Both ADIN 6.586 and ADIN 6.587 were filed by political parties – reflecting the political crisis that worsened in the country due to a strong sentiment that the necessary measures to counter the pandemic were mishandled by the Federal Government, as expressly mentioned by the justices in their votes. The plaintiffs moved to grant both actions based on the constitutionality, reach and correct interpretation of Article 3, III (d) of Law No 13,979[4] of 6 February 2020, in light of several articles of the Brazilian Federal Constitution that: (1) protect fundamental and social rights (life and health rights); (2) establish the duty of the state to implement social and economic policies to guarantee health rights to the whole population; and (3) provide for the concurrent authority of a federative entity to adopt immunisation and other prophylactic measures against the Covid-19 pandemic, among others.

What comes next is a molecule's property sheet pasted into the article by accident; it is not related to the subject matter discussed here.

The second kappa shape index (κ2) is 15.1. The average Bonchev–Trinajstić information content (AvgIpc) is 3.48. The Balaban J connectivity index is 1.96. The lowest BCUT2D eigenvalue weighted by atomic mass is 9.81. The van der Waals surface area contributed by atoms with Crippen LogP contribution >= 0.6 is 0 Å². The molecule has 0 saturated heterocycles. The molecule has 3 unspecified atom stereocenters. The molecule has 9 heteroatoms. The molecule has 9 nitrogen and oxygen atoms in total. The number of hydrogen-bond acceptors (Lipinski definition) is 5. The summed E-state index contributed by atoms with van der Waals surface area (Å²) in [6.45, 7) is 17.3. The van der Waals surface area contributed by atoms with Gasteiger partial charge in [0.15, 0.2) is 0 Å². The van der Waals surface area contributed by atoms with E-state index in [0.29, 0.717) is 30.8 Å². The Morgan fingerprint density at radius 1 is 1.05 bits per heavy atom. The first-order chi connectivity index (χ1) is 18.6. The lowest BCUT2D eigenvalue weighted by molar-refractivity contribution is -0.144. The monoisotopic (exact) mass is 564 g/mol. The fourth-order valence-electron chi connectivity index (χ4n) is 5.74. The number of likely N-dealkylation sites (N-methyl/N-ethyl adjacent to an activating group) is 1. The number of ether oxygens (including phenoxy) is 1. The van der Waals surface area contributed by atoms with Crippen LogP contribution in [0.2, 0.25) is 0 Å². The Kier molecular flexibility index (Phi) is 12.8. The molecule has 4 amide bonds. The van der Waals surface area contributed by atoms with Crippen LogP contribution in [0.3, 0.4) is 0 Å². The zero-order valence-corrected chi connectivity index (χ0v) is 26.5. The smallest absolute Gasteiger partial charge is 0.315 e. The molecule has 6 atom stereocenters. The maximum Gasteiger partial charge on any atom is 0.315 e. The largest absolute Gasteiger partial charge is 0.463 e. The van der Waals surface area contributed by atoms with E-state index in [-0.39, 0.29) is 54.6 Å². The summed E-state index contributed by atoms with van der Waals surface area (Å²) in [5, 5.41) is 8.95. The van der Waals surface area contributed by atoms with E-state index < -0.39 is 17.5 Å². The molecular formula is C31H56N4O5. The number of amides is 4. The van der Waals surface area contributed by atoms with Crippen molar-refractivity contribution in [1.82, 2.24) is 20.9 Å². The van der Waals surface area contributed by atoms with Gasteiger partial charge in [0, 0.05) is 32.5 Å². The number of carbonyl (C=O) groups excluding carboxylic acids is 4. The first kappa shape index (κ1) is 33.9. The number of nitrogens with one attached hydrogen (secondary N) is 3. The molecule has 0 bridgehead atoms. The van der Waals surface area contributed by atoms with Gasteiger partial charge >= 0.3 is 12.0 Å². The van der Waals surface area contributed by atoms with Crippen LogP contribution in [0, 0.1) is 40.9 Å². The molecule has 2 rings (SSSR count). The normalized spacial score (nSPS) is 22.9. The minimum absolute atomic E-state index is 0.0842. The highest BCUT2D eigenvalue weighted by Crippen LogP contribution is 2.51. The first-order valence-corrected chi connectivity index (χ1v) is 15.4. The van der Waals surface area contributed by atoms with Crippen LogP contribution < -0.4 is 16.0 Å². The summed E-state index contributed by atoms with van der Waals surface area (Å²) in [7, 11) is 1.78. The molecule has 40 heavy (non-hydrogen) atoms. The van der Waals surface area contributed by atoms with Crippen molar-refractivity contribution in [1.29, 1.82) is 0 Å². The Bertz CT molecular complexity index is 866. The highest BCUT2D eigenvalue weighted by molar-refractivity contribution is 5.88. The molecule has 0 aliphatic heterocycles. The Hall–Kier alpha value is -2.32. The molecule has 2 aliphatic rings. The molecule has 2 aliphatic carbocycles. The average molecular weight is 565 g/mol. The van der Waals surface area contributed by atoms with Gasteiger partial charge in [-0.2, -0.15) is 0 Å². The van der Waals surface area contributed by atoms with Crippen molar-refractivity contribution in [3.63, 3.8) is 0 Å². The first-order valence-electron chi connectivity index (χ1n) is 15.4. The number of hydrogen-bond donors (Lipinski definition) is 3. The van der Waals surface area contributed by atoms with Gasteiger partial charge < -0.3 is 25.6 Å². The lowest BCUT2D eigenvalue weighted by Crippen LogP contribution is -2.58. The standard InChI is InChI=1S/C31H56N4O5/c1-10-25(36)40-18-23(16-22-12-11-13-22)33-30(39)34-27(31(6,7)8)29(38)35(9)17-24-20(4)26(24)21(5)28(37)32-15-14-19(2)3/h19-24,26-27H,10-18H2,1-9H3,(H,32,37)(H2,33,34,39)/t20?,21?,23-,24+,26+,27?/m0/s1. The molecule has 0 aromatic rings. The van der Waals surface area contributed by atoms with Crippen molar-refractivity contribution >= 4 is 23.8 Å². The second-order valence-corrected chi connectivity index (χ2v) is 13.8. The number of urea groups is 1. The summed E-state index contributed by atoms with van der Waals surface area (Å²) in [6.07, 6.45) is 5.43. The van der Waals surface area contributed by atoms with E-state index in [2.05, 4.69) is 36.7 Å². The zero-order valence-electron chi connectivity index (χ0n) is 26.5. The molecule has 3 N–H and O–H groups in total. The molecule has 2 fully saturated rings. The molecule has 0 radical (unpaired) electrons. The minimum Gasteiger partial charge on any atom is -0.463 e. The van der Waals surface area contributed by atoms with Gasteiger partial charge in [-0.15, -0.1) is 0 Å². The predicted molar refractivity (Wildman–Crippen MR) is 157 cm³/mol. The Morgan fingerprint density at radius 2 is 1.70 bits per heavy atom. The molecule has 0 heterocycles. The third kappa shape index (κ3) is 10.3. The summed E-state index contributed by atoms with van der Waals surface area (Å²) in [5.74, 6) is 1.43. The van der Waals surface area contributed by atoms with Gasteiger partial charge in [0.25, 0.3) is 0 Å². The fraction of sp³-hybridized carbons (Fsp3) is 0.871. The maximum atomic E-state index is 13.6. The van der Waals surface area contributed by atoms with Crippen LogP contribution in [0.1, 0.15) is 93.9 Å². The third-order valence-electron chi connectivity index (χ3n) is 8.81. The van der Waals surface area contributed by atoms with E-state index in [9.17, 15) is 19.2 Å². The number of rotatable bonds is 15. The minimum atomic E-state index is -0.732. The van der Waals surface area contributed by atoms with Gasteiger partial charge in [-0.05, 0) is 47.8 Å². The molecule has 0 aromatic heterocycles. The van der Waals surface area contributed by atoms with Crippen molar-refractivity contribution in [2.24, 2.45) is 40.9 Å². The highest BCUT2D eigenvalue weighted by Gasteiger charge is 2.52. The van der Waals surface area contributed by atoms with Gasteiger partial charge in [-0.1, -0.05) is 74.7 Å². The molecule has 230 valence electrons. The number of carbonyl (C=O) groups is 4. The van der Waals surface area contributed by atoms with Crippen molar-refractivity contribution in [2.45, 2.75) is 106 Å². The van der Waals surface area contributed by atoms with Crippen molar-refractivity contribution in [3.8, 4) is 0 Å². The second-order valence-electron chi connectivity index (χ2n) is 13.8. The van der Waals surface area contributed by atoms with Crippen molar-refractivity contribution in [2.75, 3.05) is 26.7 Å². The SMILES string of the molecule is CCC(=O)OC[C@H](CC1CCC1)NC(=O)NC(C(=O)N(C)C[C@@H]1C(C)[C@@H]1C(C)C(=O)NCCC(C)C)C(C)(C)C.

After the vote delivered by Reporting Justice Ricardo Lewandowski, who partially granted both ADINs 6.586 and 6.587, adopting the interpretation of Article 3, III (d) of Law No 13,979 of 2020 in keeping with the Brazilian Federal Constitution, the following stand was settled: (1) compulsory vaccination does not mean forced vaccination as it always requires user's consent; however, it can be implemented by way of indirect measures, which comprise, among others, a restriction on carrying out certain activities or going to certain places, as long as these are prescribed by law; and (i) vaccines should rely on scientific evidence and pertinent strategic analyses; (ii) vaccines should be backed by extensive information regarding their efficacy, safety and contraindications; and (iii) vaccines should respect human dignity and fundamental rights; (iv) vaccines should meet the criteria of reasonableness and proportionality; and (v) vaccines should be free of charge and follow the universal access rule; and (2) such measures, with due regard for the foregoing limitations, can be implemented by the Federal Government, Federal District, states and municipalities.